NEW WORK: Capt. JIM CROW, Civ. JIM CROW
The latest edition to the Diluted Loss series brings in focus the military and civilian aspects of the Jim Crow laws that insured a white dominated society rule by suppressing the lives of the black american population as well as the black soldier and sailor.
According to law.jrank.org:
“By the start of WORLD WAR I, every southern state had passed Jim Crow laws. Becoming entrenched over the next few decades, the laws permeated nearly every part of public life, including railroads, hotels, hospitals, restaurants, neighborhoods, and even CEMETERIES. Whites had their facilities; blacks had theirs.
The white facilities were better built and equipped. In particular, white schools were almost uniformly better in every respect, from buildings to educational materials.
States saw to it that their black citizens were essentially powerless to overturn these laws, using poll taxes and literacy tests to deny them the right to vote. Jim Crow even extended to the federal government: Early in the twentieth century, discriminatory policies were rife throughout federal departments, and not until the KOREAN WAR (1950–53) did the armed forces stop segregating personnel into black and white units.”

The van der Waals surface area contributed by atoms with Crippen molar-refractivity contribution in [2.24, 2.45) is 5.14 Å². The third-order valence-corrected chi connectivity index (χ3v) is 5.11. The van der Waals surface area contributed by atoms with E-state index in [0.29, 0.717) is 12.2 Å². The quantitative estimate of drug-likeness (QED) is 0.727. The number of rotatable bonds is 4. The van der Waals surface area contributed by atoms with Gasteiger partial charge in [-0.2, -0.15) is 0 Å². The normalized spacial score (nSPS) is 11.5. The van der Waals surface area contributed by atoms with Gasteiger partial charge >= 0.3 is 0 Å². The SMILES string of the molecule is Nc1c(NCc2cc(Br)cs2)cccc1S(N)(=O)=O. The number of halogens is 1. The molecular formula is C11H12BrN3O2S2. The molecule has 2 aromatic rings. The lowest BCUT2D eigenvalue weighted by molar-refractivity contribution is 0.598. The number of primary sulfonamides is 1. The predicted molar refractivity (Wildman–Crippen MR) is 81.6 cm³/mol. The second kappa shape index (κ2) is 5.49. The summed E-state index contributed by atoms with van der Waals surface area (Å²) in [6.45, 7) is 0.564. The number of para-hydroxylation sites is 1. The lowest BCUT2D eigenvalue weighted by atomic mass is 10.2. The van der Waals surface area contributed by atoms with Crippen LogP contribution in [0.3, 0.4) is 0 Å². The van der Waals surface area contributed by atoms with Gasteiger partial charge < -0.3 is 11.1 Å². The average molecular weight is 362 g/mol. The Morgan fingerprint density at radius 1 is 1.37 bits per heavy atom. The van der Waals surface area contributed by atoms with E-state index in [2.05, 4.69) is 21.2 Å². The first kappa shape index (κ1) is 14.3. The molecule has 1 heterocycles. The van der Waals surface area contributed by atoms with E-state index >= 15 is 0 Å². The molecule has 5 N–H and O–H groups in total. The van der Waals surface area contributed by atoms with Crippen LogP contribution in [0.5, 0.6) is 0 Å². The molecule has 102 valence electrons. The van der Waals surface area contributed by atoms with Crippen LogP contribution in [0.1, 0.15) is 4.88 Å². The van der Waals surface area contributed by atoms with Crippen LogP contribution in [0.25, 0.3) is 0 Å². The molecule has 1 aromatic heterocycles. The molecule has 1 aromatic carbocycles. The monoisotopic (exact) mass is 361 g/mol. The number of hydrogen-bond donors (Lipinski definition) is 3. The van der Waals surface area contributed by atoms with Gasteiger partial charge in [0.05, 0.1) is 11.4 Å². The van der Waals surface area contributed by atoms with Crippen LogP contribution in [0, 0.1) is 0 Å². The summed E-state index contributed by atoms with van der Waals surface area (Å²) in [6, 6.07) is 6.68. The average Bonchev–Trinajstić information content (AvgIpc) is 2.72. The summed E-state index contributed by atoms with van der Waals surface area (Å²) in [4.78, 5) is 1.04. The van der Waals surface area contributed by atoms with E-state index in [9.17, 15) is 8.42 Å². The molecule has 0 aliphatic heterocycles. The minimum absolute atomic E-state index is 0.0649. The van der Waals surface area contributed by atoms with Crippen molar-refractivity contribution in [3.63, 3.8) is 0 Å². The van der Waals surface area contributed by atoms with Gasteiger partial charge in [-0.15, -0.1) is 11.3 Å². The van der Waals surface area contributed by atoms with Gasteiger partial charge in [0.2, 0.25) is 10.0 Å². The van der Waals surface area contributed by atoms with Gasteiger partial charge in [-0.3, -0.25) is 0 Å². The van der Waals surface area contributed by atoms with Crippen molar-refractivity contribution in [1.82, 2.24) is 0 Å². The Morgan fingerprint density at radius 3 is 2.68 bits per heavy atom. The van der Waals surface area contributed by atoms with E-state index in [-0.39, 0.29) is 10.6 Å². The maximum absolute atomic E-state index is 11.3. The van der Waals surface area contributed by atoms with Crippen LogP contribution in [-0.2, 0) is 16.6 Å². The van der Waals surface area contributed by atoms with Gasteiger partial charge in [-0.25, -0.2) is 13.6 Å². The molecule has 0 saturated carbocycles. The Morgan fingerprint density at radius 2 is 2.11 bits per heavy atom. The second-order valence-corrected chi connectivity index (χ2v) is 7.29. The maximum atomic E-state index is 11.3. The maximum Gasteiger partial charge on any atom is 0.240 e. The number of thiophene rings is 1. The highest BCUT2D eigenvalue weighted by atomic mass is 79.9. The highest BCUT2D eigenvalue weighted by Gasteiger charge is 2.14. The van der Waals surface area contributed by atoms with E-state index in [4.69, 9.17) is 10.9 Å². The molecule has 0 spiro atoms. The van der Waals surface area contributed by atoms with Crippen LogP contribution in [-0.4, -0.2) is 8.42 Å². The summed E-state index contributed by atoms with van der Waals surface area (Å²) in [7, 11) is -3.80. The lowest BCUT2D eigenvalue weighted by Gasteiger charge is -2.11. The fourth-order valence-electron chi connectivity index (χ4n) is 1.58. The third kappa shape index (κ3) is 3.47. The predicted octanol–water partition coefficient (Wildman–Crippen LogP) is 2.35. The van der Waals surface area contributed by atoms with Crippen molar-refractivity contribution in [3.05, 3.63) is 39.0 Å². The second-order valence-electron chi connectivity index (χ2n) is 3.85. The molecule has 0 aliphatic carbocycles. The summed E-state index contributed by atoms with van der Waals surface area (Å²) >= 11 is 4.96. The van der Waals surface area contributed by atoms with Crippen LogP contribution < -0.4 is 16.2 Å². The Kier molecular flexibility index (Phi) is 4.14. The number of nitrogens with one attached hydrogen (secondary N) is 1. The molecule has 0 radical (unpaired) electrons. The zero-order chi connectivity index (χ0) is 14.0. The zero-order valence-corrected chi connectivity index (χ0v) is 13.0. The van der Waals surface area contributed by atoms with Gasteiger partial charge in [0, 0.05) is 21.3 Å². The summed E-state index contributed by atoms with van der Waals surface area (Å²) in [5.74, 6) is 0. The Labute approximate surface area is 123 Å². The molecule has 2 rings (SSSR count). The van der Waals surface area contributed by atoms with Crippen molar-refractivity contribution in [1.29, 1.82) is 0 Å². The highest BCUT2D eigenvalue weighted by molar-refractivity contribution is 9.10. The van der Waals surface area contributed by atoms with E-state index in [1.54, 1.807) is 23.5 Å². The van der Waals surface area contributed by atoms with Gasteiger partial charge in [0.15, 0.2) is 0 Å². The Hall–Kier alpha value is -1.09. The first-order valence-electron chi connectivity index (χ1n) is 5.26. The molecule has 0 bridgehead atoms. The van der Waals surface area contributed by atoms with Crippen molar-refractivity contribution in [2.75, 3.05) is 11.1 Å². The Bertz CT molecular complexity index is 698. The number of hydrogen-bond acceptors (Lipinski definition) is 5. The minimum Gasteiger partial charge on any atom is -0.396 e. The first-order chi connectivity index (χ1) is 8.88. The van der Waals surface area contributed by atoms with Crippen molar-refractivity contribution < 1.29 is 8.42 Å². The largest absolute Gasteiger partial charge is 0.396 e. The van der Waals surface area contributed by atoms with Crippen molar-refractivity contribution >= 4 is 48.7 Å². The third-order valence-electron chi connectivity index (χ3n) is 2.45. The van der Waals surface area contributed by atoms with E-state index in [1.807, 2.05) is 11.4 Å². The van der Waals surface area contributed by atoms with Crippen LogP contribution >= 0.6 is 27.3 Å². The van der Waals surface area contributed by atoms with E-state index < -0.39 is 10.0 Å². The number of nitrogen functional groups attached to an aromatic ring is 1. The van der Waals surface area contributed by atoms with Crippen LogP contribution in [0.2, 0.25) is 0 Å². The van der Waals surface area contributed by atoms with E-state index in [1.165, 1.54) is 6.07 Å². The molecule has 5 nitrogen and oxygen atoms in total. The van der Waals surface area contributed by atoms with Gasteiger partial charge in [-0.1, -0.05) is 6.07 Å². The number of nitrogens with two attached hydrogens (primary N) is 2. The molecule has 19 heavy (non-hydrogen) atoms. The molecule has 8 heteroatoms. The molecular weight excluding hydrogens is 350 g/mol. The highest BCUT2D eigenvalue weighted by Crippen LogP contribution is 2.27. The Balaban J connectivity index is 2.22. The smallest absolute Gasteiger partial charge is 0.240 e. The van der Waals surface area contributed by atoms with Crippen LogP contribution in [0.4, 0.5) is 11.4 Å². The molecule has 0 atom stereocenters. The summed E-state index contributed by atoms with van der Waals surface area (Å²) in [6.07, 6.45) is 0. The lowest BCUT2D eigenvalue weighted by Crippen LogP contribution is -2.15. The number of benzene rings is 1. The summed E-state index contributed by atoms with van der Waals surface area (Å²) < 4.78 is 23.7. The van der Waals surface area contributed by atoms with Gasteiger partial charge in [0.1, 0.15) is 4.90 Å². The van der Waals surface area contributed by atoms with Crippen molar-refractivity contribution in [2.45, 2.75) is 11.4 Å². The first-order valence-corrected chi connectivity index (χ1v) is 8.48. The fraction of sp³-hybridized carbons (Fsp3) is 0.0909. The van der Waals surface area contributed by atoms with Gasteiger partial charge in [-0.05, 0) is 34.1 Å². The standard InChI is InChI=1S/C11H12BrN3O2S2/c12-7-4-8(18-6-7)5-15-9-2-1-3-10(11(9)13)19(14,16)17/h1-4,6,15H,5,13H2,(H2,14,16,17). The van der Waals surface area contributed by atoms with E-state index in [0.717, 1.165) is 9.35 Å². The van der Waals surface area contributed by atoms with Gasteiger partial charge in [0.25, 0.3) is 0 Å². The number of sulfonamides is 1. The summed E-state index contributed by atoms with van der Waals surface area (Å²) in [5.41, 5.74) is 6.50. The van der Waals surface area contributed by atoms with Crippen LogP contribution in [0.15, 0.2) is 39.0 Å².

“Capt. JIM CROW Civ. JIM CROW” is created as a reminder of the trials the black american soldier had to overcome to become some of the nations finest warriors. With the overall image of a painted american flag transitioning to burned, the photos of black men and women in their military roles.
What makes this a powerful and telling piece about the history of the county’s racial strife is the inclusion of, not only actual Jim Crow laws, but also the words of former Rep. Tom Tancredo (R-Colo.) speaking in front of the 2008 National Tea Party Convention who advocated for “LITERACY TEST before people can vote “, which pointed straight to the will of some politicians to stoke the fires of racism to further their own selfish political careers.
What the Diluted Loss/ Capt. JIM CROW attempts to accomplish is for the viewer to realize the racial issues of the past and recognize it when the same segregationist drum beat is pounded into national policy to this day.
Thanx for viewing.